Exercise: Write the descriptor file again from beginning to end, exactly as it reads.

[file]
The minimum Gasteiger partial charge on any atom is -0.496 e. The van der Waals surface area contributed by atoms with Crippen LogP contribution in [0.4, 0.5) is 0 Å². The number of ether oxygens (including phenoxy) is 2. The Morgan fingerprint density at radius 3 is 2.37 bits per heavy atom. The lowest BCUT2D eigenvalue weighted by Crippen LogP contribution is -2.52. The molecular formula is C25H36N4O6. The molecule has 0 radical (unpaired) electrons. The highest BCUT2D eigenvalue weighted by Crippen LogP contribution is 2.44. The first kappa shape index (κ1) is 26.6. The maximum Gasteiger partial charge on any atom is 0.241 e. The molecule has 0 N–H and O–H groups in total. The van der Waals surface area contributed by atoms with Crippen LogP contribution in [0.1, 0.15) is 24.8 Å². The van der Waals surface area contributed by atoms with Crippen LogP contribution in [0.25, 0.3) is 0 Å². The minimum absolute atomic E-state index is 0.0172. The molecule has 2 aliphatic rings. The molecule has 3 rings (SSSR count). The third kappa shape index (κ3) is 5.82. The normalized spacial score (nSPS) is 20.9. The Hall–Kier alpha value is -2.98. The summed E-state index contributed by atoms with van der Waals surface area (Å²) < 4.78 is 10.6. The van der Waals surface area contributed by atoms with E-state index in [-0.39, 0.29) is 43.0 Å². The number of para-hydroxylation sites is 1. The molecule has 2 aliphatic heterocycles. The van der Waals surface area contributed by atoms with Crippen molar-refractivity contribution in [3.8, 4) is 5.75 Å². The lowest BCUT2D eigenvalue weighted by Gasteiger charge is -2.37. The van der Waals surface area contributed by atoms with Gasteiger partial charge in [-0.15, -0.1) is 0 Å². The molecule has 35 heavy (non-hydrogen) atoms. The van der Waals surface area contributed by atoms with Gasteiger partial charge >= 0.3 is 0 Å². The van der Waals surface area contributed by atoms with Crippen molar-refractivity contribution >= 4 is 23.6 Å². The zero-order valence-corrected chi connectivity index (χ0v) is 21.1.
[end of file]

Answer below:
The minimum Gasteiger partial charge on any atom is -0.496 e. The van der Waals surface area contributed by atoms with Crippen LogP contribution in [0.4, 0.5) is 0 Å². The number of ether oxygens (including phenoxy) is 2. The Morgan fingerprint density at radius 3 is 2.37 bits per heavy atom. The lowest BCUT2D eigenvalue weighted by Crippen LogP contribution is -2.52. The molecular formula is C25H36N4O6. The molecule has 0 radical (unpaired) electrons. The highest BCUT2D eigenvalue weighted by Crippen LogP contribution is 2.44. The first kappa shape index (κ1) is 26.6. The maximum Gasteiger partial charge on any atom is 0.241 e. The molecule has 0 N–H and O–H groups in total. The van der Waals surface area contributed by atoms with Crippen LogP contribution in [0.1, 0.15) is 24.8 Å². The van der Waals surface area contributed by atoms with Crippen LogP contribution in [0.25, 0.3) is 0 Å². The minimum absolute atomic E-state index is 0.0172. The molecule has 2 aliphatic rings. The molecule has 3 rings (SSSR count). The third kappa shape index (κ3) is 5.82. The normalized spacial score (nSPS) is 20.9. The Hall–Kier alpha value is -2.98. The summed E-state index contributed by atoms with van der Waals surface area (Å²) < 4.78 is 10.6. The van der Waals surface area contributed by atoms with E-state index in [-0.39, 0.29) is 43.0 Å². The number of para-hydroxylation sites is 1. The molecule has 2 aliphatic heterocycles. The van der Waals surface area contributed by atoms with Crippen molar-refractivity contribution in [3.8, 4) is 5.75 Å². The lowest BCUT2D eigenvalue weighted by Gasteiger charge is -2.37. The van der Waals surface area contributed by atoms with Gasteiger partial charge in [-0.15, -0.1) is 0 Å². The molecule has 35 heavy (non-hydrogen) atoms. The van der Waals surface area contributed by atoms with Gasteiger partial charge >= 0.3 is 0 Å². The van der Waals surface area contributed by atoms with Crippen molar-refractivity contribution >= 4 is 23.6 Å². The zero-order valence-corrected chi connectivity index (χ0v) is 21.1.